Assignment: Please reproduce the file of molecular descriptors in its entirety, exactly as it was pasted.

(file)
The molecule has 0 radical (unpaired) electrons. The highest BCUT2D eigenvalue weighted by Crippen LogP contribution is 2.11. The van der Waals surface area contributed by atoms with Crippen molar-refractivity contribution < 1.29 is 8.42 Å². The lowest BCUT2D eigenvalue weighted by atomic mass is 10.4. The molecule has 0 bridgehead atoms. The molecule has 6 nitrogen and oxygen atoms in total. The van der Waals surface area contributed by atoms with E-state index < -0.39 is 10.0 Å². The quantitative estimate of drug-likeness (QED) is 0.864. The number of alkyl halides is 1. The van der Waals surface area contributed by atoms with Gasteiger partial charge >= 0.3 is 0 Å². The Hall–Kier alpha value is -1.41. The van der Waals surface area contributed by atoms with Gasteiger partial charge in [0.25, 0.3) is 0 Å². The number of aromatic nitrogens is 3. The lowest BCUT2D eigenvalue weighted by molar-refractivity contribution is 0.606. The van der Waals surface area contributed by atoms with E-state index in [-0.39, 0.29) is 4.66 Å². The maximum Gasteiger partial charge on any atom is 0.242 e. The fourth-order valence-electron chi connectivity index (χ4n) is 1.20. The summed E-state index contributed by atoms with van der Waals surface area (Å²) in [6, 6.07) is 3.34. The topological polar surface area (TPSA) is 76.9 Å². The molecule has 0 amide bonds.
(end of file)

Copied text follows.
The molecule has 0 radical (unpaired) electrons. The highest BCUT2D eigenvalue weighted by Crippen LogP contribution is 2.11. The van der Waals surface area contributed by atoms with Crippen molar-refractivity contribution < 1.29 is 8.42 Å². The lowest BCUT2D eigenvalue weighted by atomic mass is 10.4. The molecule has 0 bridgehead atoms. The molecule has 6 nitrogen and oxygen atoms in total. The van der Waals surface area contributed by atoms with E-state index < -0.39 is 10.0 Å². The quantitative estimate of drug-likeness (QED) is 0.864. The number of alkyl halides is 1. The van der Waals surface area contributed by atoms with Gasteiger partial charge >= 0.3 is 0 Å². The Hall–Kier alpha value is -1.41. The van der Waals surface area contributed by atoms with Gasteiger partial charge in [0.25, 0.3) is 0 Å². The number of aromatic nitrogens is 3. The lowest BCUT2D eigenvalue weighted by molar-refractivity contribution is 0.606. The van der Waals surface area contributed by atoms with E-state index in [-0.39, 0.29) is 4.66 Å². The maximum Gasteiger partial charge on any atom is 0.242 e. The fourth-order valence-electron chi connectivity index (χ4n) is 1.20. The summed E-state index contributed by atoms with van der Waals surface area (Å²) in [6, 6.07) is 3.34. The topological polar surface area (TPSA) is 76.9 Å². The molecule has 0 amide bonds.